Author + information
- Hidenori Adachi,
- Yoshinori Yasuoka,
- Kiyoshi Kume,
- Susumu Hattori,
- Yoshiki Noda,
- Ryo Araki,
- Ryo Matsutera,
- Motohiro Kosugi,
- Yasuaki Kohama,
- Tetsufumi Nakashima and
- Tatsuya Sasaki
The SYNTAX (Synergy Between Percutaneous Coronary Intervention With Taxus and Cardiac Surgery) score (SS) is a good predictor of adverse cardiovascular events and mortality in patients with acute coronary syndrome (ACS). The utility of risk stratifying patients with ACS complicated by cardiogenic shock using the SS remains unknown. Our objective was to examine whether the residual SS (RSS) would predict short-term outcomes in patients with ACS complicated by cardiogenic shock and improve the predictive ability for them better than the baseline SS (BSS).
The BSS was calculated retrospectively by scoring all coronary lesions in 59 consecutive patients with ACS complicated by cardiogenic shock from September 2007 to April 2012. The RSS was calculated by scoring all residual coronary lesions after primary percutaneous coronary intervention (PPCI) performed. The predictive accuracy of RSS and BSS was evaluated using C statistic from the receiver operator curves. Clinical outcomes of all-cause death were stratified according to RSS >15 or ≤15.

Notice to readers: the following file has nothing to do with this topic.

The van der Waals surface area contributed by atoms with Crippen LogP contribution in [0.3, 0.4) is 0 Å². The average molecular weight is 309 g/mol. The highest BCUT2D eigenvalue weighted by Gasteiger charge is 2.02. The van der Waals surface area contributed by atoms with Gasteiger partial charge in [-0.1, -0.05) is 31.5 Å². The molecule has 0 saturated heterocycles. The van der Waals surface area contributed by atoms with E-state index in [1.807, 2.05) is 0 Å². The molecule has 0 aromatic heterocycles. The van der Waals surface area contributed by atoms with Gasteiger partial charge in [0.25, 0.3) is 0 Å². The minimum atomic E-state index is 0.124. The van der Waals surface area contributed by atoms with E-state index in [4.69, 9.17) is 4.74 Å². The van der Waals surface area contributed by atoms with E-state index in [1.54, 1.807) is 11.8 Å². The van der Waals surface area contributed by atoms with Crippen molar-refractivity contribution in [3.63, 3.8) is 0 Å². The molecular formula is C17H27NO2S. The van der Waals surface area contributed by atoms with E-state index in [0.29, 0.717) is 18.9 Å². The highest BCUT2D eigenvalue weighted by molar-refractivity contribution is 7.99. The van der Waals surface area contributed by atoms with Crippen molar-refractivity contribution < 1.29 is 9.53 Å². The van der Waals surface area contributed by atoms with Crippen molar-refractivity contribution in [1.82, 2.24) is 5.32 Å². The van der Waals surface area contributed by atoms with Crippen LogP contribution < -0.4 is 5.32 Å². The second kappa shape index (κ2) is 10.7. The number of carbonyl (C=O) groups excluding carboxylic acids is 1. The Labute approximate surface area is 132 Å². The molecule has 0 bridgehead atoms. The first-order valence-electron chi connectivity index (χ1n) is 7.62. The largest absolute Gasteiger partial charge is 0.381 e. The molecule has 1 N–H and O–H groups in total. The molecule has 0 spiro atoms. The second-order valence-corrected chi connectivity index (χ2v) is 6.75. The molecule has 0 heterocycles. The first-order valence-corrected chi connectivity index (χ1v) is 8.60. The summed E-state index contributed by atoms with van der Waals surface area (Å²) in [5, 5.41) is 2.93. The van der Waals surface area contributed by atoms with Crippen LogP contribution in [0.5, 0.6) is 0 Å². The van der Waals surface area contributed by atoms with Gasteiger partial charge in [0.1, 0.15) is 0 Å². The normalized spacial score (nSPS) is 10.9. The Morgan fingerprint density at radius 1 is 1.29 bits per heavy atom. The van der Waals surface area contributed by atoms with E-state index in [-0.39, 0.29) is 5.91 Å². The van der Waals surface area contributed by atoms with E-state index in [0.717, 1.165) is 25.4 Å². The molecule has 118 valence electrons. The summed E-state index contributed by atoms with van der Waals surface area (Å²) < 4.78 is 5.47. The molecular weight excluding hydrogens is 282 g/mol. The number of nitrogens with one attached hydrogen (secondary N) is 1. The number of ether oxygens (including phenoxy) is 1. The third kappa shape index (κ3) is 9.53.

The C statistic of RSS was significantly higher compared to that of BSS regarding 30-day (0.85 [95% confidence interval 0.73 to 0.93] vs. 0.73 [95% confidence interval 0.59 to 0.83], p = 0.021) and 6-month all-cause mortality (0.86 [95% confidence interval 0.75 to 0.94] vs. 0.75 [95% confidence interval 0.62 to 0.86], p = 0.031). RSS of 15 was identified as the optimal cut-off to predict 30-day and 6-month mortality. Prognostic value of the RSS >15 was an independent predictor of 30-day (hazard ratio 6.43, 95% confidence interval 1.39 to 29.8, p = 0.018) and 6-month mortality (hazard ratio 8.02, 95% confidence interval 2.24 to 28.8, p = 0.002) assessed by Cox regression analysis. The rates of all-cause death were significantly increased in patients in the RSS >15 group, both within the first 30 days after PPCI and between 30 days and 6 months.
These data suggest that the RSS predicts short-term outcomes in patients with ACS complicated by cardiogenic shock and improves the predictive ability for them better than BSS.
Poster Sessions, Expo North
Saturday, March 09, 2013, 10:00 a.m.-10:45 a.m.
Session Title: MI Complications: Shock, Arrest and Cardiac Rupture
Abstract Category: 1. Acute Coronary Syndromes: Clinical
Presentation Number: 1126-180
- 2013 American College of Cardiology Foundation